Mary Queen of Scots was a keen
needlewoman and whiled away much of her 19 years of
imprisonment in England at her stitching. Surprisingly,
a great deal of it survives to this day housed in the
collection of the Palace of Holyroodhouse in Edinburgh,
the Queen's official residence in Scotland and Mary's
home between 1561 and 1567.
Mary probably learned needlework as a young girl at the
French Court. Her mother-in-law, Catherine de Medici was
noted for her skill. Later, as Queen of Scotland, she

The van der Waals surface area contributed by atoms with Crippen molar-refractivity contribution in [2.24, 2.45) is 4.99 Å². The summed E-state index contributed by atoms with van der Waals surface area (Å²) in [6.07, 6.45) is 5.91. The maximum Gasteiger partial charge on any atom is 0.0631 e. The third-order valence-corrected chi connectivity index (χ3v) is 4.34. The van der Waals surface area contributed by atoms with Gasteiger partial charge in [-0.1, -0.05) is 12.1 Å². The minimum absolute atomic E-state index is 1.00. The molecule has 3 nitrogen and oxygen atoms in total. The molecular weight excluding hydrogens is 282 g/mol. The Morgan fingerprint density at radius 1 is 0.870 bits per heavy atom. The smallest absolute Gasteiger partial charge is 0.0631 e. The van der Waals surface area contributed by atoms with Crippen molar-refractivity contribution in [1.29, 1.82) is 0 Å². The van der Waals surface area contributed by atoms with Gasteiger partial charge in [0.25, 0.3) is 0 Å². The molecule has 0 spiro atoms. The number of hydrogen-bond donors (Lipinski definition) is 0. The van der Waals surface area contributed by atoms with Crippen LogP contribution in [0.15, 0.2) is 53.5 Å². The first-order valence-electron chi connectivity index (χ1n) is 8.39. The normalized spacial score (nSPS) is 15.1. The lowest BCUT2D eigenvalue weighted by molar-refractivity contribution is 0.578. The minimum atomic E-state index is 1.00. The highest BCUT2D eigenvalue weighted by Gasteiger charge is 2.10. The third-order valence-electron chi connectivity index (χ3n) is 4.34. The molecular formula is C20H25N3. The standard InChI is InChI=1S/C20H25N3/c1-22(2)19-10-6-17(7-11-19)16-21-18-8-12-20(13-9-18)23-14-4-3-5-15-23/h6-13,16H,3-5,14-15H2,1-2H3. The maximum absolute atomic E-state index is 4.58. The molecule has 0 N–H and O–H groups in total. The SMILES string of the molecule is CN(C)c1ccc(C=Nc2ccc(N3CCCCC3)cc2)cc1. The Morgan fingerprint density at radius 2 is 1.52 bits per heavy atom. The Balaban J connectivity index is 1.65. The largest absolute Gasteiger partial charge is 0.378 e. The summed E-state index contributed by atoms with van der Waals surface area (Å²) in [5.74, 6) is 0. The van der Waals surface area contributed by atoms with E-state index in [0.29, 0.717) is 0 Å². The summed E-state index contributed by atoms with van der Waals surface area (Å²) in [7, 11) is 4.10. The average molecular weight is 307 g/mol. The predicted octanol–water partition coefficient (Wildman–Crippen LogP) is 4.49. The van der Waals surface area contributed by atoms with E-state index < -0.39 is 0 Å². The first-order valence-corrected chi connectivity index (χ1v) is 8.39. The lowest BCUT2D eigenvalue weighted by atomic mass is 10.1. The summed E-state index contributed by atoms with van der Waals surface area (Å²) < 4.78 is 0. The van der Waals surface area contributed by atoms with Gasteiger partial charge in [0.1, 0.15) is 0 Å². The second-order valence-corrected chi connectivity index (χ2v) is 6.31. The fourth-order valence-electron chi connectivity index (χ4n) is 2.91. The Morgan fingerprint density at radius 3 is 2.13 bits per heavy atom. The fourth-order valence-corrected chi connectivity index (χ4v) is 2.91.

would sit embroidering at her Council's meetings. However,
it was while imprisoned in England that she had most time
to devote to her needlework. In her first years of
imprisonment at Tutbury Castle she spent much of her time
stitching with Bess of Hardwicke, the wife of her jailer
the Earl of Shrewsbury.
As with many of her tapestries, a
deeper political message lies beneath the simple scene
of a cat and a mouse. The ginger cat is the red headed
Elizabeth I of England, the mouse Mary, her captive
plaything. Mary's cypher is also prominent.
The collection was designed for The Royal Collection and
is now on sale at The Palace of Holyroodhouse.